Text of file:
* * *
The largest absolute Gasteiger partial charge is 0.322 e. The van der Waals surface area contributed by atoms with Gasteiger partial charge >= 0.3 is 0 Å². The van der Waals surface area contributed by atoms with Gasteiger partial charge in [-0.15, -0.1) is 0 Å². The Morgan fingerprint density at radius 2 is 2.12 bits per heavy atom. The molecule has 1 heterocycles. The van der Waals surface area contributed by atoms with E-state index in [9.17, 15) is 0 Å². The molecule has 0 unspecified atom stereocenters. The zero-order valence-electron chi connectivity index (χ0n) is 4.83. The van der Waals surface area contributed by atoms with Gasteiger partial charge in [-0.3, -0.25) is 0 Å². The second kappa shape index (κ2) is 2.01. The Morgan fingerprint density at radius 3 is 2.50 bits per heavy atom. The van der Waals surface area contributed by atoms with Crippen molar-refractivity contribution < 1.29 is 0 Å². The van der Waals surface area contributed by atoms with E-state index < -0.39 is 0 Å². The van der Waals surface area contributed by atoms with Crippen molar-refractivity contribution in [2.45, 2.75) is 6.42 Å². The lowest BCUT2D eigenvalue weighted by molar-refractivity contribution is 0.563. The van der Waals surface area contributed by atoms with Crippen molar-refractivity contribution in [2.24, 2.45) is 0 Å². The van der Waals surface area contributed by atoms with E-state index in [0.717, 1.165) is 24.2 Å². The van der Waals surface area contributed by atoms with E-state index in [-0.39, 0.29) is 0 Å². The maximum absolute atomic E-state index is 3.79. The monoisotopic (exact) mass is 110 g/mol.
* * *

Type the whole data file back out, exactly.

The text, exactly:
The largest absolute Gasteiger partial charge is 0.322 e. The van der Waals surface area contributed by atoms with Gasteiger partial charge >= 0.3 is 0 Å². The van der Waals surface area contributed by atoms with Gasteiger partial charge in [-0.15, -0.1) is 0 Å². The Morgan fingerprint density at radius 2 is 2.12 bits per heavy atom. The molecule has 1 heterocycles. The van der Waals surface area contributed by atoms with E-state index in [9.17, 15) is 0 Å². The molecule has 0 unspecified atom stereocenters. The zero-order valence-electron chi connectivity index (χ0n) is 4.83. The van der Waals surface area contributed by atoms with Gasteiger partial charge in [-0.3, -0.25) is 0 Å². The second kappa shape index (κ2) is 2.01. The Morgan fingerprint density at radius 3 is 2.50 bits per heavy atom. The van der Waals surface area contributed by atoms with Crippen molar-refractivity contribution < 1.29 is 0 Å². The van der Waals surface area contributed by atoms with E-state index < -0.39 is 0 Å². The van der Waals surface area contributed by atoms with Crippen molar-refractivity contribution in [2.45, 2.75) is 6.42 Å². The lowest BCUT2D eigenvalue weighted by molar-refractivity contribution is 0.563. The van der Waals surface area contributed by atoms with Crippen molar-refractivity contribution in [2.24, 2.45) is 0 Å². The van der Waals surface area contributed by atoms with E-state index in [0.717, 1.165) is 24.2 Å². The van der Waals surface area contributed by atoms with E-state index in [-0.39, 0.29) is 0 Å². The maximum absolute atomic E-state index is 3.79. The monoisotopic (exact) mass is 110 g/mol.